In the 60s, mineral exploration was booming in Nova Scotia, and the largest barite mine in the world was in production at Walton. Avard staked a lot of prospective barite-bearing ground at Lake Enon, about 50 km southwest of Sydney, Cape Breton. There, at a place called Pine Brook, a bluish-grey mineral closely resembling barite was found. Trouble was, neither he nor Harry Morgan was happy with this tentative identification, so on a whim, Harry threw a sample of the stuff in with a batch of samples scheduled for assay from a locality in Quebec.
That particular sample subsequently assayed 100% celestite (strontium sulfate). Even so, no one could see any reason to get particularly excited about the stuff. Ironically, Mr. J.P. Nolan, Nova Scotia’s Deputy Minister of Mines, remembered some time later to include a one-liner about this latest Nova Scotia mineral find in Canadian Mining Journal’s sister publication, ‘The Northern Miner.’ This would trigger a curious chain reaction of events, and an epiphany of sorts in the minds of certain mine finders.
Avard had not heard from Harry for over a year until about mid-1968. Then a call came through to him at the University of New Brunswick where he was already well into his Ph.D. program.
“What are you doing this summer Avard?” Harry asked. What transpired next, led to what Avard recalls as the biggest and most successful undertaking of his career. It seems that the Vice President Schoeper, of Kaiser Aluminum Co, and Peter Tyler (mining engineer for Kaiser Aluminum) had been delayed at New York airport while en route to Spain to purchase rights to a Spanish celestite deposit.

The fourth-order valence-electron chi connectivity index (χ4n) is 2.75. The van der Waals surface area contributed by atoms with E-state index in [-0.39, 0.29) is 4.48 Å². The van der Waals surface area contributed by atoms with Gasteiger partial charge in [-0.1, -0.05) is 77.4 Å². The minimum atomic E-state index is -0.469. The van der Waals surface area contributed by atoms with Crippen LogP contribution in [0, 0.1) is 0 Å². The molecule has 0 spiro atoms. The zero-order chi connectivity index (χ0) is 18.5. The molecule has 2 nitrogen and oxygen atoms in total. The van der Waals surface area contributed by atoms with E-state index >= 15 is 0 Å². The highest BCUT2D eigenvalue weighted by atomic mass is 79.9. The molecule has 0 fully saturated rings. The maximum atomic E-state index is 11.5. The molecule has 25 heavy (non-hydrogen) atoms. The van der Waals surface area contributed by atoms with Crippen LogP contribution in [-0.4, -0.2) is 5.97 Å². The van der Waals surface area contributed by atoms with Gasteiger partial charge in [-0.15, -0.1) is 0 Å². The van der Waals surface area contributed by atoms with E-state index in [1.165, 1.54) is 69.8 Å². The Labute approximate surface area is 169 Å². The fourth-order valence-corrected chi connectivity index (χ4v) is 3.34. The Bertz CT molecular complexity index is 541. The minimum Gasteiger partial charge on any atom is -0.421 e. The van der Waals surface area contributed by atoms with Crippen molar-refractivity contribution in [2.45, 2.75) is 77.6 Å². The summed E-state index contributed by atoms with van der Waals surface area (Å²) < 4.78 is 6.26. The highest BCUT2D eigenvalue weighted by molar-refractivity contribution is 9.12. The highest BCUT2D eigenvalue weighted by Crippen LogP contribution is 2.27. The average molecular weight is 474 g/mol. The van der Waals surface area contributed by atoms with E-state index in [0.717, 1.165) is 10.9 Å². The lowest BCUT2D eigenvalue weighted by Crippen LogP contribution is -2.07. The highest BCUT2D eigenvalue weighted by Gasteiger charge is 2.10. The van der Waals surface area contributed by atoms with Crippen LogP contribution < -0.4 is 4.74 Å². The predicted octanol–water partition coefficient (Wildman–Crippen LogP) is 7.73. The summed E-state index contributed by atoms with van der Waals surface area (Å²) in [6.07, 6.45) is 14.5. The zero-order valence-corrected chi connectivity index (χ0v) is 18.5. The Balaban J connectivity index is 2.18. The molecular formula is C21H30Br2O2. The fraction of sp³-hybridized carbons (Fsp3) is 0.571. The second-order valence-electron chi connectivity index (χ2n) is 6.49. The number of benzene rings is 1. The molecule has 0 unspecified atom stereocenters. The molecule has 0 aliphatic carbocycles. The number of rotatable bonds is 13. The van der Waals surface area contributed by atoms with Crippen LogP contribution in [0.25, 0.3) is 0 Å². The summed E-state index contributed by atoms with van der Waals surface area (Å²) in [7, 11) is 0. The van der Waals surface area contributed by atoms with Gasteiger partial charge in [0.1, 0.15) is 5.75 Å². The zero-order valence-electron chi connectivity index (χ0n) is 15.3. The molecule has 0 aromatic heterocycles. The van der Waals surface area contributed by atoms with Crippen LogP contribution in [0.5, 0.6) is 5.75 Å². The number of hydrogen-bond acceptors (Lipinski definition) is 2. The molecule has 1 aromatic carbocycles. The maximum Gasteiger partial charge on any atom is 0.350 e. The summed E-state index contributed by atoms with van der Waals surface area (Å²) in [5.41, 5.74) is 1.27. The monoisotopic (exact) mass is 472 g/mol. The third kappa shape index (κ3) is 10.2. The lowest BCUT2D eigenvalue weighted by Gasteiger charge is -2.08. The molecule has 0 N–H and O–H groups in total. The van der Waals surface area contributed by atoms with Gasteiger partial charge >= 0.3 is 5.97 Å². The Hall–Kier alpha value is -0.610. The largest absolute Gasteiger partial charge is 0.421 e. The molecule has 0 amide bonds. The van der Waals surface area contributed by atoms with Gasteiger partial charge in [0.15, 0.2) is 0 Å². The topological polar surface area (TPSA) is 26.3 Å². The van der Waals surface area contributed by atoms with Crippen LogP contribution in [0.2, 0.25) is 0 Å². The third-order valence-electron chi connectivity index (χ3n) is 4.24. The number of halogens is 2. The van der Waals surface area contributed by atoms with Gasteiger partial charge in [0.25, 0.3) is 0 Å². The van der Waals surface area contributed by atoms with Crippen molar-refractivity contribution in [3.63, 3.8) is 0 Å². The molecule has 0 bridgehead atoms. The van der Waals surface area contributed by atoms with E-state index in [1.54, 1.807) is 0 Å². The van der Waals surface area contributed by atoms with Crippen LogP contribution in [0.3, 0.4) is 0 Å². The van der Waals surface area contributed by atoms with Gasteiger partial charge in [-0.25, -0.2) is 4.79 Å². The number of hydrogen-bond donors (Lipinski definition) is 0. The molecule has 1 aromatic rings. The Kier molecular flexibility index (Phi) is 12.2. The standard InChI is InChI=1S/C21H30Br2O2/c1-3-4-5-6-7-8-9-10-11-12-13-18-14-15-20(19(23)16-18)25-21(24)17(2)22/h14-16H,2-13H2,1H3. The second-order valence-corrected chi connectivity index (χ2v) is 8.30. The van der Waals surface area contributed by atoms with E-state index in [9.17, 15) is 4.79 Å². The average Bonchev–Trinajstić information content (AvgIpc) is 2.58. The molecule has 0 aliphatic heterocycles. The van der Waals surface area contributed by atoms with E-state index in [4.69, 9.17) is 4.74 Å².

Browsing the newsstand, Tyler had evidently seen the latest Northern Miner and had noticed J.P. Nolan’s comments. Ironically, this was the very first time Peter Tyler had ever bothered to read anything in this particular journal.
“Maybe we shouldn’t bother going to Spain,” Tyler suggested to his vice president. In short, they contacted Nolan who gave them Harry Morgan’s phone number, whence the welcome call to Avard. Things moved very quickly. Kaiser Aluminum bought the property of Lake Enon from Cape Chemicals Co, and a contract was signed with the partnership several days later.
It seems that Kaiser Aluminum had to have celestite in order to fulfill an earlier promise to Corning Inc. to supply them with the strontium required to prevent emission of X-rays (this is accomplished by a process during which SrSO4 is fused to carbonate) from the cathode tubes in TV sets. (Strontium also now finds use in everything from cathode tubes to atomic clocks, fireworks, toothpaste, cancer therapy and pottery glazes).
To help facilitate delivery of celestite to Corning, Kaiser gave carte blanche to Avard to demonstrate the economic viability of the deposit. With this powerful incentive in hand, Avard made haste to escape academe and set boldly to work.
At the height of this exploration blitz, Avard employed two D-9 Caterpillers and four diamond drills on the property. The Lake Enon celestite deposit proved to be Canada’s largest strontium producer. It seems fair to record here that Avard did it all: the prospecting, the geology, the development, and the management of the mine – a performance record verging on unique!
Not content with this, Avard went on in the late 1960s to stake and to drill an old, well-known barite occurrence (yet another deposit hosted in the Lower Carboniferous!) at Brookfield (near Walton) and to help develop it into a producing ore deposit for Cape Chemicals Co.
The multifold increase in the price of zinc in 1972 drew Avard’s attention to Gays River where a French company had earlier reported finding ‘jaune blende.’ Earlier still, more exactly during the war of 1812, records showed that lead for musket balls had been produced by reducing the mineral galena (lead sulfide) extracted from shallow pits at the site. Lead and zinc share several important geochemical properties that cause them to usually occur together in sedimentary rocks. Realizing this, Avard and his most reliable prospector, Merton (Mert) Stewart proceeded in 1972 to prove up a metallic ore deposit containing about 22% zinc at Gays River. A significant base metal producer (1979 to 1981), the deposit is currently set for renewed production as Selwyn Resources’ ScoZinc Ltd.